BlackBerry Priv review

BlackBerry's first-ever Android phone is excellent – it's just too late

Blackberry Priv

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One of BlackBerry's core focuses for the Priv is the camera, and it's equipped the handset with an 18MP Schneider Kreuznach sensor on the rear.

The camera itself is a sizable presence on the back of the Priv, protruding from the tensile weave back cover and accompanied by a dual-LED flash to one side. BlackBerry highlights the DSLR-like qualities of the Priv's camera, which boasts a high frame rate and fast focusing.

The Priv's camera app is a relatively straightforward affair, with a distinct shutter key flanked by a camera switch key, gallery link, mode select and 'live filters' to add some Instagram glam to your shots.

BlackBerry Priv review

At the top of the display is another menu bar with toggles for the flash, HDR mode, aspect ratio, time and advanced settings menu. There's not a huge array of options in the advanced menu, with toggles for picture quality, video resolution, geo-location tags and the option to save images to a microSD card.

You do get some control over your shots though, with tap-to-focus present and an exposure slider at the base of the viewfinder, which is especially useful when shooting at night.

Dive into the camera modes and again BlackBerry has kept things fairly minimal on the Priv, with video and panorama your main options - plus the addition of slo-mo video with the Android Marshmallow update.

BlackBerry Priv review

Head into video mode and you can choose from 720p, 1080p or 4K recording, enabling you to shoot satisfying footage with the Priv; it won't be Oscar-winning quality, but it won't let you down when you play it back on your computer or TV.

Talking of Oscars, the Android Marshmallow update has brought with it the ability to record 4K video at a movie-like 24fps. Alternatively, as I just mentioned, you can now crank things right up to 120fps at 720p and slow a portion of your choosing right down during playback. It's similar to Apple's execution on the iPhone 5S and subsequent smartphones, but not quite as slick.

Going back to shooting photos, the BlackBerry Priv's rear camera performs well. I was able to capture both highly detailed close-ups and well-focused landscapes with ease.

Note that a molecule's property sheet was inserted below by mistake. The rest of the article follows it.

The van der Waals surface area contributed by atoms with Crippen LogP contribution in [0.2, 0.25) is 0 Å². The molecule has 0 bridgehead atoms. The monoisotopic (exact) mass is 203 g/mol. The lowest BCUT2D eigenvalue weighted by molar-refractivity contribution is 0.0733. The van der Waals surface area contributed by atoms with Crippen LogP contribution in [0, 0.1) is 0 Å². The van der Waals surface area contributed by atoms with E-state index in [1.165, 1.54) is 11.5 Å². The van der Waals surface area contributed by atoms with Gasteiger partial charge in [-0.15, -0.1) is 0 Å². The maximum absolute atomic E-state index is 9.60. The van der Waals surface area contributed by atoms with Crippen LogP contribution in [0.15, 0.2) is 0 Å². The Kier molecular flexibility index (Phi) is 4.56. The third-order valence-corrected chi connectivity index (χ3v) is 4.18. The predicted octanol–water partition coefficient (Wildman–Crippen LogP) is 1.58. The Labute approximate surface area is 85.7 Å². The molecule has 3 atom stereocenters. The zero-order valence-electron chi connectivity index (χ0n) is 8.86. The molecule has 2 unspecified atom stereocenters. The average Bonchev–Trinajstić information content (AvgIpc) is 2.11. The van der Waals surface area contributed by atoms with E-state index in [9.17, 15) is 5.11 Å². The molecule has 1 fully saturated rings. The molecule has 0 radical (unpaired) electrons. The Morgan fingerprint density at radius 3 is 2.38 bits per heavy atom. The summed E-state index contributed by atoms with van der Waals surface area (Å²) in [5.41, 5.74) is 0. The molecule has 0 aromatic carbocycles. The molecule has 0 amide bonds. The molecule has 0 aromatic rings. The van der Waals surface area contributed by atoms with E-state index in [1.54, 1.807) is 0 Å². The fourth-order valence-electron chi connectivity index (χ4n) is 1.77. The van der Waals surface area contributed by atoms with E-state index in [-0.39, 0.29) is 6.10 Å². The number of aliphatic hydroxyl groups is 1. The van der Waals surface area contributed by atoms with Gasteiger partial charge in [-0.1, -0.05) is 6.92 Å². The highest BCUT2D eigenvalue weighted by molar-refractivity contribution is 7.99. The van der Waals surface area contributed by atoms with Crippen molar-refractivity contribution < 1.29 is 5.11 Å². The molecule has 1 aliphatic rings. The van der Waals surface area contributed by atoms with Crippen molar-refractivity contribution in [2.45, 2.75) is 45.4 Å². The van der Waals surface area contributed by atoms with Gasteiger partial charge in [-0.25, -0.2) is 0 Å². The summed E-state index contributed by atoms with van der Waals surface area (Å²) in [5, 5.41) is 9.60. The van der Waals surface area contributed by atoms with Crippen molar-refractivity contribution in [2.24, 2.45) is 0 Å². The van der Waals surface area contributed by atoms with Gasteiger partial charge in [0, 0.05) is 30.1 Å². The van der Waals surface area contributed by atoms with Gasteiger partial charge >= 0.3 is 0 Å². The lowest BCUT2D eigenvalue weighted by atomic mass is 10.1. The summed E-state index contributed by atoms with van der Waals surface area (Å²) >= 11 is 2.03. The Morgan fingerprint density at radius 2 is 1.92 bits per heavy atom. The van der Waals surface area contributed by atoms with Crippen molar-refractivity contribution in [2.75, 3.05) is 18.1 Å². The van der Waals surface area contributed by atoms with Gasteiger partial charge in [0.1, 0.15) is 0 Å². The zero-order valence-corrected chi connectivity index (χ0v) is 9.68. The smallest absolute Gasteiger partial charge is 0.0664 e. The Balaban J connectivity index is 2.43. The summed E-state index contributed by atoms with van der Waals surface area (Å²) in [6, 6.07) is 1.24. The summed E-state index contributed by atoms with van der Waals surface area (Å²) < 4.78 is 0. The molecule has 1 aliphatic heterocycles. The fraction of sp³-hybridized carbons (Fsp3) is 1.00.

I was impressed with the camera's low light capabilities when I dropped the exposure at night, although indoor shots under poor lighting can end up looking rather grainy.

BlackBerry Priv review

The camera was sluggish at times though, and I experienced a delay between hitting the shutter and snapping a photo, and a further delay in saving the image, on more than one occasion. Tapping to view your image back is also accompanied by an irritating delay.

BlackBerry has improved the speed of the Priv's camera app a little since launch, but it still isn't as responsive as we'd expect from a modern flagship phone.

The front-facing 2MP camera is serviceable, but don't expect anything special from it. For the odd selfie or video chat it's fine, but it can't hold a candle to the front-facing snappers on some of the Priv's rivals.

I was pleasantly surprised by the main camera on the Priv, though. Historically BlackBerry has struggled to put decent cameras in its smartphones, but that's not usually been a huge issue due to the firm's focus on business users.

An Android device needs a strong camera though, and the Priv doesn't disappoint. It's not the best smartphone snapper on the market, but it'll take great shots the majority of the time.

John McCann
Global Managing Editor

John joined TechRadar over a decade ago as Staff Writer for Phones, and over the years has built up a vast knowledge of the tech industry. He's interviewed CEOs from some of the world's biggest tech firms, visited their HQs and has appeared on live TV and radio, including Sky News, BBC News, BBC World News, Al Jazeera, LBC and BBC Radio 4. Originally specializing in phones, tablets and wearables, John is now TechRadar's resident automotive expert, reviewing the latest and greatest EVs and PHEVs on the market. John also looks after the day-to-day running of the site.